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Aim: To discuss two patient cases of Serratia marcescens endocarditis and the paucity of literature regarding treatment options.
Presentation of Case: Patient 1 was a 29-year old male who presented with native mitral valve Serratia marcescens endocarditis presumed secondary to intravenous drug use. He was empirically treated with vancomycin and piperacillin/tazobactam then transitioned to meropenem and gentamicin 1 mg/kg every 8 hours. He was maintained on vancomycin monotherapy for days 4-14. Gentamicin was restarted on hospital day 14 at 7 mg/kg every 36 hours for 6 weeks. He underwent mitral valve replacement on hospital day 20. He was readmitted on day 42 with splenic lesions and enlarging mycotic aneurysms. Patient 2 was a 38-year old male with native aortic valve Serratia marcescens endocarditis with septic emboli presumed secondary to intravenous drug use. He was treated with vancomycin and cefepime then was transitioned to ceftriaxone and levofloxacin. The patient underwent aortic valve replacement on hospital day 3 and was transitioned to meropenem and levofloxacin for 6 weeks.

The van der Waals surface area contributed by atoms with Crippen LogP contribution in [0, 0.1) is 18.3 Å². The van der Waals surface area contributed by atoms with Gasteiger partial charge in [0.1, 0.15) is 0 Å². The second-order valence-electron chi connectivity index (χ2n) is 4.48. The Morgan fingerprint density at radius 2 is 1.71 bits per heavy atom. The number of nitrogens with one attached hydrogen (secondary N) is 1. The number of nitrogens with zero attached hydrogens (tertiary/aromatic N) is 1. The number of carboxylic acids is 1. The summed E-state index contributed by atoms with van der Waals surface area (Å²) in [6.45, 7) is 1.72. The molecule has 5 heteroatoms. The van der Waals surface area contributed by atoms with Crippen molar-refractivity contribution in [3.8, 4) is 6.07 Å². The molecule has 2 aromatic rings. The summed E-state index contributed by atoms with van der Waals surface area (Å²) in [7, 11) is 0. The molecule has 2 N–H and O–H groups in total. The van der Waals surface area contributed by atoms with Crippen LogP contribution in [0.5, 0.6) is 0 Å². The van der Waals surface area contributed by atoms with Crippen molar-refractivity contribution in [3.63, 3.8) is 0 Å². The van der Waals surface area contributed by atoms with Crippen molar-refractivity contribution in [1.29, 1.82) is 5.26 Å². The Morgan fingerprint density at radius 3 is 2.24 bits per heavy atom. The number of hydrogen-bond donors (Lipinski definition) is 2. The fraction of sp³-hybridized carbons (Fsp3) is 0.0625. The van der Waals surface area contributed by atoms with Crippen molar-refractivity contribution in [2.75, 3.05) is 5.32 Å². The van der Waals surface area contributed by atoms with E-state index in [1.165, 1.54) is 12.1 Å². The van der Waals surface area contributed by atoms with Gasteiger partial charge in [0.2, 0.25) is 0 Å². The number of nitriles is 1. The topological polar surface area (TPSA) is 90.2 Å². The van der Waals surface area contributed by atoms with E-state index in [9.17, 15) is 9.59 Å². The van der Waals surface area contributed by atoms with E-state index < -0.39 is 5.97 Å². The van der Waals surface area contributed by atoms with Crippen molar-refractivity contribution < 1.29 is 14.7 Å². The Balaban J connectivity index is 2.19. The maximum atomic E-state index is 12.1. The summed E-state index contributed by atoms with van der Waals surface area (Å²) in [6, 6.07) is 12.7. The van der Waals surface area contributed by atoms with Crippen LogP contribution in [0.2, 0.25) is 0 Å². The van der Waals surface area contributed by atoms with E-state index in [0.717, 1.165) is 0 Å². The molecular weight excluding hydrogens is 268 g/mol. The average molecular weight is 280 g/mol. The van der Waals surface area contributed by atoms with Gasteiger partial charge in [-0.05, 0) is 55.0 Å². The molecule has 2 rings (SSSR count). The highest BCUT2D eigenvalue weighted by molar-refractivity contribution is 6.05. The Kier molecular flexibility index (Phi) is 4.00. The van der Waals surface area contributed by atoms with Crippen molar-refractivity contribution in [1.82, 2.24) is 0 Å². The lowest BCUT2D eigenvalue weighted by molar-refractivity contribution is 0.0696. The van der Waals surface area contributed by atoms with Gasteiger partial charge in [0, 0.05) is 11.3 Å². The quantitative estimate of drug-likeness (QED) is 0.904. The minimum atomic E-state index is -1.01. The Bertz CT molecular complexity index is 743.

Discussion: The treatment strategies for both patients demonstrates that the optimal treatment strategy for Serratia marcescens endocarditis remains unclear. The gentamicin dosing for patient 1 demonstrates “synergy” and extended-interval dosing. Despite both dosing strategies being used, the patient continued to exhibit complications of the infection. Patient 2 demonstrates successful treatment of the infection with surgical intervention and a carbapenem/fluoroquinolone regimen.
Conclusion: These cases demonstrates that much remains unclear in the treatment of Serratia marcescens endocarditis and more studies and case reports are needed.
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